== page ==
I’m the only one who can determine what my heart says. Even my most trusted friend cannot challenge what I claim is in my heart nor can he disagree with what heart is telling me. Thus, the instruction to follow your heart is code for “do whatever you want to do.” This might not matter when you’re deciding what sandwich to order, but if you weigh all your decisions with a self-serving scale, you will experience (and create) a lot of struggles. 

It’s self-seeking
Following your own heart means your gaze will be focused inwardly instead of outwardly. This advice may work for the person who is wise and experienced, but the people who are most primed to follow their hearts are the ones who are short on experience and long on self-indulgence.

It’s self-glorifying
The key assumption in "follow your heart" is the idea that the heart is good, pure, and well-intentioned (otherwise, you would be a fool to follow it). While I would like this to be true of myself, I have to realize that the intentions of my heart are often sinful.

Developing a Strategic Pathway for Discipleship in Your Church

  • Posted on: 27 June 2016
  • By: Randy Wollf

In my experience as a pastor and in my interactions with other church leaders, I know that churches sometimes struggle with how to make disciples most effectively. Approaches that worked well in the past may not be as effective today.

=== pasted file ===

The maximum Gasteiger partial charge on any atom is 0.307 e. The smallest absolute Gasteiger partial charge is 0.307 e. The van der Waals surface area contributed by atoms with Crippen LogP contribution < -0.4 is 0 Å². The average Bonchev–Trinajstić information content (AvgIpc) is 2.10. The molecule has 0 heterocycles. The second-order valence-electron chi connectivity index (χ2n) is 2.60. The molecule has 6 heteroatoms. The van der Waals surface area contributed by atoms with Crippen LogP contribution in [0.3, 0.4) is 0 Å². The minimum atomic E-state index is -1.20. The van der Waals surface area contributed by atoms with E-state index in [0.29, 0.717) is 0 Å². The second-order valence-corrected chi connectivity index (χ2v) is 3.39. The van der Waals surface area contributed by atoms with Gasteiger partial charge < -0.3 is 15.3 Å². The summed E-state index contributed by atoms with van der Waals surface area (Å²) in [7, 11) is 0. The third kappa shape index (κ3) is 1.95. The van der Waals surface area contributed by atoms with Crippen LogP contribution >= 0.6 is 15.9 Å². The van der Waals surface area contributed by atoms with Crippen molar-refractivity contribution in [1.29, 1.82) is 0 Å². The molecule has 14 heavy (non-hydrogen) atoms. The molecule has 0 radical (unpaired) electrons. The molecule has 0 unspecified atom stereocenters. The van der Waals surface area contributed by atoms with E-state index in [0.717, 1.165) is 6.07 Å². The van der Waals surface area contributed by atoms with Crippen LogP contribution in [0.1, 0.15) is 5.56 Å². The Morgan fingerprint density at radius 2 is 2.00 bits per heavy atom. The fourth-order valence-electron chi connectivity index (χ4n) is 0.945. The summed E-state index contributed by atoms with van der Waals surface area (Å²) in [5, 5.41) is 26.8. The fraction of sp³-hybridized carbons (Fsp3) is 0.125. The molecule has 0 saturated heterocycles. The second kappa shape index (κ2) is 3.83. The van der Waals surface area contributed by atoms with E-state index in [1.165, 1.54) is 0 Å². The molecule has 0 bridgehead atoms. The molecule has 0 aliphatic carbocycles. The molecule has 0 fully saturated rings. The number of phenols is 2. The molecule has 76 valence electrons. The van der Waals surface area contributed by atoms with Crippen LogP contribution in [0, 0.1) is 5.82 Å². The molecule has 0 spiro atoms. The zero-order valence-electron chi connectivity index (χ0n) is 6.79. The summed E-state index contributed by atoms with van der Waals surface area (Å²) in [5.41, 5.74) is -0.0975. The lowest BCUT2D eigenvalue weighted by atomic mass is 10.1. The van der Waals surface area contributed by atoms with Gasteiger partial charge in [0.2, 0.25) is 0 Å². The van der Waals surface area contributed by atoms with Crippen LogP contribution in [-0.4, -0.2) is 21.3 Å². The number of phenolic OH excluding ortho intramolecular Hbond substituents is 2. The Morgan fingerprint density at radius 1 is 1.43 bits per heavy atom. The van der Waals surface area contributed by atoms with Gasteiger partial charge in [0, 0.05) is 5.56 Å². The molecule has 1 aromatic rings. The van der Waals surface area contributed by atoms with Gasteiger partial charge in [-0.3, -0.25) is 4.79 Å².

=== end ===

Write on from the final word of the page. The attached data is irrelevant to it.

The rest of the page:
In this blog, we will look at a holistic process for making disciples that involves churches growing in 11 key areas. This strategic pathway of discipleship attempts to integrate a biblical understanding of discipleship with an understanding of contemporary culture. Obviously, some elements may be more important in a particular context while other elements not included in this list may need to be considered.

1. Prayer Saturation 

Prayer permeates disciple-making churches. How can we grow a culture of prayer—a culture in which God delights to work deeply in peoples’ lives?

2. Loving Christ-centered Community 

Discipleship occurs best in deep communities where people lovingly practice life-on-life discipleship. What can leaders do to develop this kind of intimacy?

3. Growth Orientation 

When everything in the church is geared toward helping people take next steps, growth becomes normative and expected. Discipleship can flourish in this kind of growth-oriented environment.

4. Personalized Approach 

Even though programs can provide a context in which discipleship can occur, we must strive to come alongside individuals and help them take next steps. This personalized approach is a requirement for in-depth discipleship.

5. A Missional Mindset 

Without a strong desire to reach lost people, churches are unlikely to have the passion and motivation to devote a significant amount of time and energy to making disciples. A main goal of making disciples is so that we can make more disciples.

6. Biblical Teaching 

Good sermons can help people know and follow Jesus. We need strong biblical teaching that exposes people to the whole counsel of God and motivates them to greater depths of obedience.

7. Practical Training